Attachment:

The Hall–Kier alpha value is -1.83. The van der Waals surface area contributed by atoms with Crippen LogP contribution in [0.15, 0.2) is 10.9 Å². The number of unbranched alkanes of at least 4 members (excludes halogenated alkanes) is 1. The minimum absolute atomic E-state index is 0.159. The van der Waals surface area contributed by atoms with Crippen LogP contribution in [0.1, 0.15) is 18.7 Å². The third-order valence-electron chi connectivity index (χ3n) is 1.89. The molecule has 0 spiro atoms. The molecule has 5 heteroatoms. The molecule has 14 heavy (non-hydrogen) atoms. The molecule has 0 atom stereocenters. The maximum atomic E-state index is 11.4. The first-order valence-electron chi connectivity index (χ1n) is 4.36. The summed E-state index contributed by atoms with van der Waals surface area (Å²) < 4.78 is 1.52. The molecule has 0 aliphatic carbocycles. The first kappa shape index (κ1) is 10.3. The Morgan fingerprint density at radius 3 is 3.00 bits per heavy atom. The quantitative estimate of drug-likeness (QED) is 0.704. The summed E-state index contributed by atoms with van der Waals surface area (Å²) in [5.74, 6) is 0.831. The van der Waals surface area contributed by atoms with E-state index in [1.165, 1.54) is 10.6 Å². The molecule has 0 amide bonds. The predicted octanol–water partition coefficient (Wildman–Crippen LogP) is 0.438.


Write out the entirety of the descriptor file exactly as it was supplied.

The Hall–Kier alpha value is -1.83. The van der Waals surface area contributed by atoms with Crippen LogP contribution in [0.15, 0.2) is 10.9 Å². The number of unbranched alkanes of at least 4 members (excludes halogenated alkanes) is 1. The minimum absolute atomic E-state index is 0.159. The van der Waals surface area contributed by atoms with Crippen LogP contribution in [0.1, 0.15) is 18.7 Å². The third-order valence-electron chi connectivity index (χ3n) is 1.89. The molecule has 0 spiro atoms. The molecule has 5 heteroatoms. The molecule has 14 heavy (non-hydrogen) atoms. The molecule has 0 atom stereocenters. The maximum atomic E-state index is 11.4. The first-order valence-electron chi connectivity index (χ1n) is 4.36. The summed E-state index contributed by atoms with van der Waals surface area (Å²) < 4.78 is 1.52. The molecule has 0 aliphatic carbocycles. The first kappa shape index (κ1) is 10.3. The Morgan fingerprint density at radius 3 is 3.00 bits per heavy atom. The quantitative estimate of drug-likeness (QED) is 0.704. The summed E-state index contributed by atoms with van der Waals surface area (Å²) in [5.74, 6) is 0.831. The van der Waals surface area contributed by atoms with E-state index in [1.165, 1.54) is 10.6 Å². The molecule has 0 amide bonds. The predicted octanol–water partition coefficient (Wildman–Crippen LogP) is 0.438.